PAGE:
A law professor suggests that blockchain technology has the potential to bring about a significant transformation in the operations of copyright offices.
The research suggests that blockchain presents a multitude of game-changing advantages in the domain of intellectual property licensing and management.
A recent research paper authored by a professor from the Texas A&M University School of Law delves into the potential applications of blockchain technology in the field of copyright administration. According to the findings, blockchain has the capacity to profoundly transform the handling of intellectual property, both on a domestic and international scale.
Peter Yu, who is the regents professor of law and communication, as well as the director of the Texas A&M University School of Law's Center for Law and Intellectual Property, serves as the sole author of this paper. He emphasizes that blockchain's immutability makes it an ideal candidate for integration into the intellectual property system.
In the paper, it is explained that:
"On a blockchain, once a transaction has been recorded, it is virtually impossible to alter that record. Should the transaction be wrongly recorded, a new transaction will have to be hashed into the blockchain to provide correction. The immutability feature has therefore made blockchain technology very attractive for registering copyright, storing ownership and licensing records, or completing other similar tasks."
Yu goes on to clarify that, especially within the copyright system, a blockchain ledger can offer a method for individuals to determine the status of a specific record, such as whether the copyright has entered the public domain or become orphaned.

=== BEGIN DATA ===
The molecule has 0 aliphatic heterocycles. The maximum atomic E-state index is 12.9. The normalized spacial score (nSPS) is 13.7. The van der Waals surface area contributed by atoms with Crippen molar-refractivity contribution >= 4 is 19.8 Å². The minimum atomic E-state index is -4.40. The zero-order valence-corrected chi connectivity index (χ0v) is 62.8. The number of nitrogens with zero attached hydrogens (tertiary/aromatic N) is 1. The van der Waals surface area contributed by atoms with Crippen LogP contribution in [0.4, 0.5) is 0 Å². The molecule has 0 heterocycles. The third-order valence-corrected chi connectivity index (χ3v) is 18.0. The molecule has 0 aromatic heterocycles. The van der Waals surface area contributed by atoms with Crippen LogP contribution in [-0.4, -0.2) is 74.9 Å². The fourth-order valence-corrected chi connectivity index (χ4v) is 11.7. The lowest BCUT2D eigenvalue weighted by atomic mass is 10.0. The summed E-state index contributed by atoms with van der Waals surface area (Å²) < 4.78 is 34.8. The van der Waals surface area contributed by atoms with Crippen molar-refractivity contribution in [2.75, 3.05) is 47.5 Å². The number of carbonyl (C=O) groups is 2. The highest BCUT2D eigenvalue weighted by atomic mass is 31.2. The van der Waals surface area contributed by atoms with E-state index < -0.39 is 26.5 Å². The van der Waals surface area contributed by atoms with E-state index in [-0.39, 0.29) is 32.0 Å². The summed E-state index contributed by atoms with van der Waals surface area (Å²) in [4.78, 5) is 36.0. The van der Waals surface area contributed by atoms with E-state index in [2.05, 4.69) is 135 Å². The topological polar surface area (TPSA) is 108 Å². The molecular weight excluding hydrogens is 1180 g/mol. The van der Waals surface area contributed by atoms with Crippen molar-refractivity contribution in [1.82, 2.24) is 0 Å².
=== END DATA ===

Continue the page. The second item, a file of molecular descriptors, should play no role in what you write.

The research also highlights other advantages, including traceability, transparency, and disintermediation.
Traceability is described in the paper as the ability to trace the complete history of a registration on the copyright ledger from its inception. Making this information accessible to the public through a blockchain explorer or a similar method would provide an additional layer of transparency not achievable through traditional server-based record systems.
The final benefit discussed in Yu's paper, disintermediation, relates to blockchain's capacity to operate independently of a governing body.
As the paper states, "without relying on a trusted intermediary - such as a government, a bank, or a clearinghouse - the technology supports global cooperation even in the absence of the participation or support of governments or intergovernmental bodies."
Yu speculates that these advantages could lead to the establishment of an artist- or business-led copyright system where intellectual property is potentially registered and mediated independently of state involvement.